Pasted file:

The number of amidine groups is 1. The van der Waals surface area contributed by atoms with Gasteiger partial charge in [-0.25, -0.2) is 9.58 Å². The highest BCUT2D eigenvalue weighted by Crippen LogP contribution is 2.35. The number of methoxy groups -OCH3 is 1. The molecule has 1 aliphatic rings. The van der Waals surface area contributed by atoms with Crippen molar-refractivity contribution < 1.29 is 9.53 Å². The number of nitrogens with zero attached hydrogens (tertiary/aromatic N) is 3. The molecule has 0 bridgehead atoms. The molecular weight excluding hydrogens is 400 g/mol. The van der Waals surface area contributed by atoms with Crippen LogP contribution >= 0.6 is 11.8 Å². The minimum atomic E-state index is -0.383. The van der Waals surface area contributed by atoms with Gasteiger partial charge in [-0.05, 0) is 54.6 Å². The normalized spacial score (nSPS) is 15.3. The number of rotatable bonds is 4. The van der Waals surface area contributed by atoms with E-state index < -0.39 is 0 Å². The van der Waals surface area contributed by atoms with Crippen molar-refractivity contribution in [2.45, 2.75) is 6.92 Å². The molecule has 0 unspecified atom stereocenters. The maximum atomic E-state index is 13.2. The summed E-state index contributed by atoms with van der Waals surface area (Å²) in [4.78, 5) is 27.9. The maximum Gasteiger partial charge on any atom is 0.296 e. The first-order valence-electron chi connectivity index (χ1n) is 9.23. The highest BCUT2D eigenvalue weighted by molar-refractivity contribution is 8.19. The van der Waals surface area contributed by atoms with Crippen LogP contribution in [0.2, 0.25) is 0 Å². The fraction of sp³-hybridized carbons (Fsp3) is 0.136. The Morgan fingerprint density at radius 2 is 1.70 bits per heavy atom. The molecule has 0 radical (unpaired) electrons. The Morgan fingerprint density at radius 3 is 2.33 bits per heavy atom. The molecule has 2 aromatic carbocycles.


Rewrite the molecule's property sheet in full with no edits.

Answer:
The number of amidine groups is 1. The van der Waals surface area contributed by atoms with Gasteiger partial charge in [-0.25, -0.2) is 9.58 Å². The highest BCUT2D eigenvalue weighted by Crippen LogP contribution is 2.35. The number of methoxy groups -OCH3 is 1. The molecule has 1 aliphatic rings. The van der Waals surface area contributed by atoms with Crippen molar-refractivity contribution < 1.29 is 9.53 Å². The number of nitrogens with zero attached hydrogens (tertiary/aromatic N) is 3. The molecule has 0 bridgehead atoms. The molecular weight excluding hydrogens is 400 g/mol. The van der Waals surface area contributed by atoms with Crippen LogP contribution >= 0.6 is 11.8 Å². The minimum atomic E-state index is -0.383. The van der Waals surface area contributed by atoms with Gasteiger partial charge in [-0.05, 0) is 54.6 Å². The normalized spacial score (nSPS) is 15.3. The number of rotatable bonds is 4. The van der Waals surface area contributed by atoms with E-state index < -0.39 is 0 Å². The van der Waals surface area contributed by atoms with Crippen molar-refractivity contribution in [2.45, 2.75) is 6.92 Å². The molecule has 0 unspecified atom stereocenters. The maximum atomic E-state index is 13.2. The summed E-state index contributed by atoms with van der Waals surface area (Å²) in [4.78, 5) is 27.9. The maximum Gasteiger partial charge on any atom is 0.296 e. The first-order valence-electron chi connectivity index (χ1n) is 9.23. The highest BCUT2D eigenvalue weighted by molar-refractivity contribution is 8.19. The van der Waals surface area contributed by atoms with Crippen LogP contribution in [0.2, 0.25) is 0 Å². The fraction of sp³-hybridized carbons (Fsp3) is 0.136. The Morgan fingerprint density at radius 2 is 1.70 bits per heavy atom. The molecule has 0 radical (unpaired) electrons. The Morgan fingerprint density at radius 3 is 2.33 bits per heavy atom. The molecule has 2 aromatic carbocycles.